Spalding teenage killers' jail terms 'unduly lenient'

Elizabeth Edwards and Katie Edwards
Image caption Elizabeth Edwards, 49, and her daughter Katie, 13, were found dead in Spalding in April

The 20-year minimum jail terms given to two teenage murderers who killed a mother and daughter are to be reviewed for being 'too lenient'.

Elizabeth Edwards, 49, and Katie, 13, died at their home in Spalding, Lincolnshire, in April.

The Attorney General will look at the sentences given to the 15 year olds.

The case was referred under the unduly lenient sentence scheme and law officers have 28 days to decide if any action should be taken.

During the trial at Nottingham Crown Court earlier this month, the jury heard the boy and girl - who were both 14 at the time - had sex, shared a bath and watched four vampire films as they "revelled" after the stabbing of the dinner lady and her daughter on 13 April.

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The judge, Mr Justice Haddon-Cave, said the case had "defining and particularly chilling" features, and condemned the killers' conduct as "grotesque".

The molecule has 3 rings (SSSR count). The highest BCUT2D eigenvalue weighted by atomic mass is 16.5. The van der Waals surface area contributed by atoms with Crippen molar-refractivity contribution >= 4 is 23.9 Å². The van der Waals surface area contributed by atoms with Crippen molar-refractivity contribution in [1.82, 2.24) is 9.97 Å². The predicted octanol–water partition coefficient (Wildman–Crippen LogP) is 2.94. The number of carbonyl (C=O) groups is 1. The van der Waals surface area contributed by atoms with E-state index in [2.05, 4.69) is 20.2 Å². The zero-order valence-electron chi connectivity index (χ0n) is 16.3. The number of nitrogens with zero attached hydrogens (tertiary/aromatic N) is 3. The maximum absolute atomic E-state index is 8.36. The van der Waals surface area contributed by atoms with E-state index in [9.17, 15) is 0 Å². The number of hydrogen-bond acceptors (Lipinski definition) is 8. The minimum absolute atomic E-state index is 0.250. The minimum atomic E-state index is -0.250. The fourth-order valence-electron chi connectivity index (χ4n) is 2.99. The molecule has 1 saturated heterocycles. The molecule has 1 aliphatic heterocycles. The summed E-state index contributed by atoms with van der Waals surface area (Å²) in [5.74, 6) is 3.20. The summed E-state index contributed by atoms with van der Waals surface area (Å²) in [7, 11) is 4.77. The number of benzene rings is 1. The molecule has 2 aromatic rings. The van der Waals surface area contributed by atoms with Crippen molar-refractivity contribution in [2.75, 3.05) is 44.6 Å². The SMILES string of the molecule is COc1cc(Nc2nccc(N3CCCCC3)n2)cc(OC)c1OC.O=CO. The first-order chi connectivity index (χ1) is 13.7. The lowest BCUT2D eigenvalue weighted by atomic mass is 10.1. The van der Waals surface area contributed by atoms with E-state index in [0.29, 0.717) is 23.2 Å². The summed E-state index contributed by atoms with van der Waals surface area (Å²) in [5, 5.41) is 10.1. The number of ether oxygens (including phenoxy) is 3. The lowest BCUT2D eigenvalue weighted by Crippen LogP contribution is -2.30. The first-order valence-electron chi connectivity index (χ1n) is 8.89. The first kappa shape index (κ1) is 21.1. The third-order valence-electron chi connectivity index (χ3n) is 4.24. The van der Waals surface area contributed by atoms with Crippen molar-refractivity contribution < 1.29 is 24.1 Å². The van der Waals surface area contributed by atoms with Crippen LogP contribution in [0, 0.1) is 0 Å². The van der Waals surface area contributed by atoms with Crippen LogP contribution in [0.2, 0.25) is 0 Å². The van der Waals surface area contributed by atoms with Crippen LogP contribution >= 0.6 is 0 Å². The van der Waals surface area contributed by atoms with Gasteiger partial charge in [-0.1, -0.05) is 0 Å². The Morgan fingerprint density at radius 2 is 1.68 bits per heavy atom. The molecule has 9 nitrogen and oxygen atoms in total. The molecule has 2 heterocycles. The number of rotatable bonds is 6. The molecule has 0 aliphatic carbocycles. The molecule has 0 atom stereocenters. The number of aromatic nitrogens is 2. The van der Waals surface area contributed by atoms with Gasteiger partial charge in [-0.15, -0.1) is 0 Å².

He said: "The killings were brutal in the form of executions and both victims, particularly Elizabeth Edwards, must have suffered terribly in the last minutes of their lives.

Image copyright PA
Image caption Katie Edwards was stabbed to death after her mother

"Had you been adults you may have been facing the whole of your lives in prison for this double murder."

The court was told the boy, who admitted murder, used a kitchen knife to stab both victims in the neck.

His girlfriend, who helped to plan the killings, denied murder, claiming to be suffering mental dysfunctions but was found guilty after a five-day trial.

A statement from the Attorney General's office said: "We are unable to provide the details of who referred the case.

"The threshold to refer cases to the Court of Appeal is very high.

"A sentence can only be regarded as unduly lenient if there has been a gross error and it is significantly below the level that any judge could have reasonably imposed after considering the facts of the case."

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